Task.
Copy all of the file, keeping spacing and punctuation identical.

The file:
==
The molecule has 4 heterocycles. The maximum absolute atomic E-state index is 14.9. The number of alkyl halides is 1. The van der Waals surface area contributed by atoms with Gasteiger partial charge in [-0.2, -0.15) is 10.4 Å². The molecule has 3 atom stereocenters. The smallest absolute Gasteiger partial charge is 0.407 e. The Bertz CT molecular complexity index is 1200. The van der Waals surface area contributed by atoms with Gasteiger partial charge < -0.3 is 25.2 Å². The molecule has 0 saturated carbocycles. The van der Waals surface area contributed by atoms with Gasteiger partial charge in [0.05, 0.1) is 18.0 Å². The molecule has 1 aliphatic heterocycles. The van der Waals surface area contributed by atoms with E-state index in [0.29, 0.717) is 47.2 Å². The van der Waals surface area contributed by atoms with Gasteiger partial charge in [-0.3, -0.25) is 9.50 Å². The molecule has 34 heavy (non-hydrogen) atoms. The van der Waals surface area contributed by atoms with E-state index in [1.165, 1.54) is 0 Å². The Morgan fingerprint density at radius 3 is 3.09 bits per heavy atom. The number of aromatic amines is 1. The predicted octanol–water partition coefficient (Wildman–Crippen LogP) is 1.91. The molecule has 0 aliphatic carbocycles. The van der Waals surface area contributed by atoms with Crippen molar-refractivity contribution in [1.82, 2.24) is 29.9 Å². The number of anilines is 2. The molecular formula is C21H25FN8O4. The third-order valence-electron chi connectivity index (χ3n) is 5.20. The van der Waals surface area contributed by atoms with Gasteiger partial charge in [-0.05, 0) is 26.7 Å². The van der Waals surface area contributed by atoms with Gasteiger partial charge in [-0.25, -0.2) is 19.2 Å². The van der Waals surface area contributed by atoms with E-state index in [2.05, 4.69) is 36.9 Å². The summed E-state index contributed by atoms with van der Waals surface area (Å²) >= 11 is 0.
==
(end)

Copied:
The molecule has 4 heterocycles. The maximum absolute atomic E-state index is 14.9. The number of alkyl halides is 1. The van der Waals surface area contributed by atoms with Gasteiger partial charge in [-0.2, -0.15) is 10.4 Å². The molecule has 3 atom stereocenters. The smallest absolute Gasteiger partial charge is 0.407 e. The Bertz CT molecular complexity index is 1200. The van der Waals surface area contributed by atoms with Gasteiger partial charge < -0.3 is 25.2 Å². The molecule has 0 saturated carbocycles. The van der Waals surface area contributed by atoms with Gasteiger partial charge in [0.05, 0.1) is 18.0 Å². The molecule has 1 aliphatic heterocycles. The van der Waals surface area contributed by atoms with E-state index in [0.29, 0.717) is 47.2 Å². The van der Waals surface area contributed by atoms with Gasteiger partial charge in [-0.3, -0.25) is 9.50 Å². The molecule has 34 heavy (non-hydrogen) atoms. The van der Waals surface area contributed by atoms with E-state index in [1.165, 1.54) is 0 Å². The Morgan fingerprint density at radius 3 is 3.09 bits per heavy atom. The number of aromatic amines is 1. The predicted octanol–water partition coefficient (Wildman–Crippen LogP) is 1.91. The molecule has 0 aliphatic carbocycles. The van der Waals surface area contributed by atoms with Crippen molar-refractivity contribution in [1.82, 2.24) is 29.9 Å². The number of anilines is 2. The molecular formula is C21H25FN8O4. The third-order valence-electron chi connectivity index (χ3n) is 5.20. The van der Waals surface area contributed by atoms with Gasteiger partial charge in [-0.05, 0) is 26.7 Å². The van der Waals surface area contributed by atoms with Gasteiger partial charge in [-0.25, -0.2) is 19.2 Å². The van der Waals surface area contributed by atoms with E-state index in [2.05, 4.69) is 36.9 Å². The summed E-state index contributed by atoms with van der Waals surface area (Å²) >= 11 is 0.